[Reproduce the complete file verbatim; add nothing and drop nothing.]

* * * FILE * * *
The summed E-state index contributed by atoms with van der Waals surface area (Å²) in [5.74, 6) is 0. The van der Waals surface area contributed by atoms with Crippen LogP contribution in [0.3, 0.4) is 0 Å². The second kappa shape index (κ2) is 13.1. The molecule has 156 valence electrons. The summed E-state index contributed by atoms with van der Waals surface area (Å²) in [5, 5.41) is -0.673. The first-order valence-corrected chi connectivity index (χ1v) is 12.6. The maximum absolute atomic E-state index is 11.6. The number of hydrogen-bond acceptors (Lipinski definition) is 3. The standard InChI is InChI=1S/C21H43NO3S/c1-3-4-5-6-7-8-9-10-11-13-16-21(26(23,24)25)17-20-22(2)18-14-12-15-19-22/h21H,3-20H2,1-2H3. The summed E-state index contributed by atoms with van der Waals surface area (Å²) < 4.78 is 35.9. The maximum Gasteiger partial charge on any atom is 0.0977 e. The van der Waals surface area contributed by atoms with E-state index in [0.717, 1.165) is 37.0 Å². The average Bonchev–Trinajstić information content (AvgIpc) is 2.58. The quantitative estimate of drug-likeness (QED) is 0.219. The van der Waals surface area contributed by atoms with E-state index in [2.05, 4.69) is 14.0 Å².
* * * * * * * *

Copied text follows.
The summed E-state index contributed by atoms with van der Waals surface area (Å²) in [5.74, 6) is 0. The van der Waals surface area contributed by atoms with Crippen LogP contribution in [0.3, 0.4) is 0 Å². The second kappa shape index (κ2) is 13.1. The molecule has 156 valence electrons. The summed E-state index contributed by atoms with van der Waals surface area (Å²) in [5, 5.41) is -0.673. The first-order valence-corrected chi connectivity index (χ1v) is 12.6. The maximum absolute atomic E-state index is 11.6. The number of hydrogen-bond acceptors (Lipinski definition) is 3. The standard InChI is InChI=1S/C21H43NO3S/c1-3-4-5-6-7-8-9-10-11-13-16-21(26(23,24)25)17-20-22(2)18-14-12-15-19-22/h21H,3-20H2,1-2H3. The summed E-state index contributed by atoms with van der Waals surface area (Å²) < 4.78 is 35.9. The maximum Gasteiger partial charge on any atom is 0.0977 e. The van der Waals surface area contributed by atoms with E-state index in [0.717, 1.165) is 37.0 Å². The average Bonchev–Trinajstić information content (AvgIpc) is 2.58. The quantitative estimate of drug-likeness (QED) is 0.219. The van der Waals surface area contributed by atoms with E-state index in [2.05, 4.69) is 14.0 Å².